As one of the most diverse and vibrant states in the country, it comes as no surprise that Texas’ music legacy is as rich and creative as its population. George Strait has had more No. 1 (44) songs on Billboard’s Hot Country Chart than any other artist. Beyoncé has reigned on the charts since her debut as part of Destiny’s Child, and Selena catapulted Tejano music into the mainstream as Billboard’s top-selling Latin artist of the 1990s.
And while these artists appear as if they have little in common, they are all Texans.
Texas’ diverse musical heritage is the foundation of the state’s continued commitment to musical greatness. During a recent hearing in the Senate Judiciary Committee on the Music Modernization Act, bill co-sponsor Sen. John Cornyn described the impact of the Texas music economy.
What's one app you couldn't live without? We all have our favorites, but chances are our treasured apps all have one thing in common—they wouldn't work without the 4G connectivity that is credited with the rise of internet-enabled mobile applications.
People who paid close attention during the 2016 presidential campaign will likely recall then-candidate Donald Trump’s frequent assertions that the trade relationship between the United States and China was one-sided in favor of China. A significant part of his argument was that, in addition to a trade deficit, China frequently stole the intellectual property of United States companies.1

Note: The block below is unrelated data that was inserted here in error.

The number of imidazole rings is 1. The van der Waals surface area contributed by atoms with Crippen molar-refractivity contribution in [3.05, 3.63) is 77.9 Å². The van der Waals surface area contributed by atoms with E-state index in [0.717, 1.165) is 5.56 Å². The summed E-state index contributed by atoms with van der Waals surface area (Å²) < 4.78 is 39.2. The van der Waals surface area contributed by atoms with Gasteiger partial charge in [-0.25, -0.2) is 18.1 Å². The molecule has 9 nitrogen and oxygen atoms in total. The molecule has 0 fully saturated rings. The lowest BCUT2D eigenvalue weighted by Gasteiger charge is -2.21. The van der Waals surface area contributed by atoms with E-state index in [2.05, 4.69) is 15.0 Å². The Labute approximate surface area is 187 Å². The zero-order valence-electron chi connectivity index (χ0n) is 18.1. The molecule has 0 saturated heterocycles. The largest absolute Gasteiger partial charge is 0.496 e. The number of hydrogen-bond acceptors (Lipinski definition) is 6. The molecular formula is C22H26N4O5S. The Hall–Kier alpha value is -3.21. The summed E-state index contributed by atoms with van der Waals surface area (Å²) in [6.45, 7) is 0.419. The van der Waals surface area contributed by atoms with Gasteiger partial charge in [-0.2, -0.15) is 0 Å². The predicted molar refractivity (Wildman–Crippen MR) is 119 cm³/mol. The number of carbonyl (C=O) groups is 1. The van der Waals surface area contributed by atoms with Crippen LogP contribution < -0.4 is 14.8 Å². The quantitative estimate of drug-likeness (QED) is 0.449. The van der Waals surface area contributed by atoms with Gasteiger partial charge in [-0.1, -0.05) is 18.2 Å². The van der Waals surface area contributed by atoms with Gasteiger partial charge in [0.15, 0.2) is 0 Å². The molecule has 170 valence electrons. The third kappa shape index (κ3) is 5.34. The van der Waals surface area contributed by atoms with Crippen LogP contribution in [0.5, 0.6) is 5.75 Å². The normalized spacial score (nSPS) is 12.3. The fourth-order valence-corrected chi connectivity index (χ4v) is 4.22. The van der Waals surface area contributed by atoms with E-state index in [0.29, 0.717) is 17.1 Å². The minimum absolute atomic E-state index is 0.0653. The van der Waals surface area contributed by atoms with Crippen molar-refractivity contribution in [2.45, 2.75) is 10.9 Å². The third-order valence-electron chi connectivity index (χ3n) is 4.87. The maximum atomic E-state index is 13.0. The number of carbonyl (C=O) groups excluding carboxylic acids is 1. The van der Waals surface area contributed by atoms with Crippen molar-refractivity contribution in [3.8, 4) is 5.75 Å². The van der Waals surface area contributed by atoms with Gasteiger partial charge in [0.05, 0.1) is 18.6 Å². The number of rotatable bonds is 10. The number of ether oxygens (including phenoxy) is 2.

According to Neilsen, the overall consumption of music in the U.S. increased nearly 13 percent in 2017. R&B/hip-hop has emerged as the most popular genre in the U.S., yet Americans still love the classics – the Beatles’ Sgt. Pepper’s Lonely Hearts’ Club Band was the top-selling vinyl album last year, 40 years after its release changed music forever. The quality and timelessness of music combined with innovative technologies that now respect and support it has led to growth and optimism for artists.
District Dems, including ACG partner, Eriade Williams, launched to be a resource for campaigns around the country.
Now that the Federal Communications Commission has voted to repeal the Obama administration’s Title II internet regulation and the dialogue is a little less clouded with catastrophist rhetoric, we should stand back and consider what this decision actually achieved, what the likely impact is, and what policy makers can do now to bring some much needed certainty to internet markets.
ACG President David Urban discusses the Alabama Senate race on CNN's Sunday edition of State of the Union.
David Urban and Manus Cooney, American Continental Group
Urban, who helped President Trump in Urban’s home state of Pennsylvania, has a client list that keeps growing; Cooney, a former chief counsel and staff director for Republicans on the Senate Judiciary Committee, is a virtuoso at intellectual policy.
American Continental Group has signed another five clients: Cognizant Technology Solutions, Diebold Nixdorf, News Corporation, the Onex Corporation and Textron. The firm has signed more than 30 new clients this year, helped by the reputation of David Urban, a lobbyist there who’s seen as close to Trump’s administration after serving as a senior adviser on Trump’s campaign and helping him win Pennsylvania.